easments/covenants on title register

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jaspercarrot | 10:29 Mon 02nd Feb 2009 | Civil
8 Answers
i have a copy of neighbours title register which reads: MATTERS EXCEPTED AND RESERVED
the free and uninterupted passage of water surface, water drainage, soil, gas, electricity and other services from the nearby land in and through the sewers drains wires cables pipes channels and watercourses made or to be made within 99 years from the date hereof in or under the property and the right to make and maintain connections such as sewers drains wires pipes channels and watercourses or any of them for the purpose of exercising the said rights SUBJECT to the vendor his lessees and assigns and others doing as little damage as possible in the exercise of such rights and making good any damage caused to the property.

i am building a new house on my land which is accessed by a lane owned by neighbour i have row and i am the dominant tenament my neighbour is the serviant tenament. the extract above is i think an easment/covenant allowing me to put utilities through neighbours land. please could anyone advise if this is correct. thanks


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I assume the "nearby land" referred to is the land on which you wish to build. If so, this seems to be a quite straightforward easement giving you the rights set out.

However, if your neighbour does not agree it would be best to get it confirmed by a solicitor and have a solicitor's letter sent to the neighbour.
Question Author
yes the nearby land is where i am going to build. my neighbour will do anything he can to stop me but i was just going to let my contractors do the work and have title register at hand in case he decides to get solicitors involved i didnt want to employ a solicitor myself because my previous encounters with solicitors havent achieved anything. if i have an easement to do such connections it should be up to neighbour to prove different or abide by the law and let me do the work.
I think I have been reading this on garden law?
jasper. I can understand your approach, but it does carry some risk. I assume you are not a lawyer, and I am not. We both think this looks like a straightforward easement, but so far as I am concerned there may be other things in the documentation which I am not aware of which can be interpreted to put a different complexion on it.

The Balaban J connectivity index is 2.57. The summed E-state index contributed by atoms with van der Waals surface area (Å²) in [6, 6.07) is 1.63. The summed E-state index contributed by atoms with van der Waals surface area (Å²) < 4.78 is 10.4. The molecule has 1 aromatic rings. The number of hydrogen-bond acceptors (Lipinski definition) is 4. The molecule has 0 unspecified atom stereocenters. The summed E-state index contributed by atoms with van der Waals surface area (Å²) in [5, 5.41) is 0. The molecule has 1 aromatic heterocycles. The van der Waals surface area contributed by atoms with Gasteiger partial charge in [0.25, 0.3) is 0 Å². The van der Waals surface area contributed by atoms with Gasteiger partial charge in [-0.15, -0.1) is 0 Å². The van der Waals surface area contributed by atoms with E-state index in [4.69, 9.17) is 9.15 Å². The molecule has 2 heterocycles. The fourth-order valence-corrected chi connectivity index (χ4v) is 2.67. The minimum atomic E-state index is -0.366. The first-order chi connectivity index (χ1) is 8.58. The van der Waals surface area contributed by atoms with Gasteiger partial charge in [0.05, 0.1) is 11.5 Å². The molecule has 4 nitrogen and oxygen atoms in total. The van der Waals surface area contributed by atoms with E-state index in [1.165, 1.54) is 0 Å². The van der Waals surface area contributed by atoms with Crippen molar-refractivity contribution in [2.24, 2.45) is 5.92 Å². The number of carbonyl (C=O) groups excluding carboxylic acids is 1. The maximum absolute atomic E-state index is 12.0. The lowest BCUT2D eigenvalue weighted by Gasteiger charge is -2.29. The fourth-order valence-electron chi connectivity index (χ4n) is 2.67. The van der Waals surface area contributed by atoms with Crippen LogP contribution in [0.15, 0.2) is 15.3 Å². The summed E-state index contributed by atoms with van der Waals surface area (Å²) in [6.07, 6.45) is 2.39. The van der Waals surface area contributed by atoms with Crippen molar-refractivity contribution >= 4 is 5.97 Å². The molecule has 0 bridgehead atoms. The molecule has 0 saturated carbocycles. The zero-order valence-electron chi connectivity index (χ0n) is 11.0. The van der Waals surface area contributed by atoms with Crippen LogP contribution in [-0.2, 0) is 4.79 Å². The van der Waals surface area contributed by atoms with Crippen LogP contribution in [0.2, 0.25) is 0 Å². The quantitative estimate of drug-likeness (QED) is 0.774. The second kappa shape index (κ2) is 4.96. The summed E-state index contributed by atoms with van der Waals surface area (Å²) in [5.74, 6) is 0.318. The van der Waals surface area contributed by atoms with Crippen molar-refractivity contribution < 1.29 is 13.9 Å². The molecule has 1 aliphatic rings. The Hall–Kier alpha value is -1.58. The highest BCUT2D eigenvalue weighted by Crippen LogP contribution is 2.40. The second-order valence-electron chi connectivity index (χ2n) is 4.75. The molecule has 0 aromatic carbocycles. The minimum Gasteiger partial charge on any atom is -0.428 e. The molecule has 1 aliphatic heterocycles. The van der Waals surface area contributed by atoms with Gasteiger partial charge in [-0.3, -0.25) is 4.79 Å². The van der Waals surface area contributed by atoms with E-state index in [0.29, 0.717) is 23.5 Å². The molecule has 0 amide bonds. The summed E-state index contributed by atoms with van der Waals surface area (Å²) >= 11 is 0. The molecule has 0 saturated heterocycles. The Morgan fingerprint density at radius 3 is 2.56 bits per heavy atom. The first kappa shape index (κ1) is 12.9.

If I was in your shoes, I would want to have it confirmed by a solicitor
Two things I'd want to know would be the date of the "date hereof", ie is the 99 years still existing.

Do you only need to make connection to existing pipes etc... under the land or put new pipes etc... under it?

I'd also want confirmation of who has the benefit of the reservation of easement to make sure whether it's you or not.

Without seeing all the documents and checking out some other issues I'd not want to comment at this stage.

I'd also want to know what you intend doing with the land and, if you need planning, what conditions they may put on.

You might find this interesting... /view/10129/1116/

Was there ever anything on the land before and anything which has required any form of water, drainage etc...

Have you spoken to the relevant utility providers about the practical issues relating to connection?
Question Author
thanks for all your answers, i would think but am not sure that the date hereof is when the land was registered and that would be ten years ago.
i will be running new pipes from my land down through neighbours land (through row track) then connect to existing sewer on access lane.
i have had full planning permission and water board/ sewer department approved such connections.
on the site where i am going to build used to be a working site 100 years or more ago but i dont know if there would have been sewer pipes there then.
utility suppliers agreed connections providing that i got easments over neighbours land which it states on my deeds and neighbours title that i can connect or make new connections to all utilities.
The date hereof would be the date of the document the easement was contained in which may be the same as but would not necessarily be the date of registration - the title register should give the date of the document.

I'd want to look at the document to see how the nearby land is defined, it at all, to make sure you know exactly which part of what land is relevant.

It's difficult to give any answer having only seen one buit of one title as there may be other issues in the title or in the documentation themselves.

I'd recommend getting copies of all relevant documents if feasible and getting some professional advice, try CAB to see if they have any property people there or a local free legal surgery initially if you don't want to pay (one thing I would say though is you do get what you pay for to a certain extent).

If it turns out that you can do what you want then try to come to some kind of amicable arrangement about the works and be reasonable as to things like noise and timing as the last thing you want to start is some kind of neighbourly dispute.
Question Author
the conveyance was dated 40 years ago that was when i purchased the land. so it looks promising for me. i will seek professional advise when necessary. thans for all your advice.

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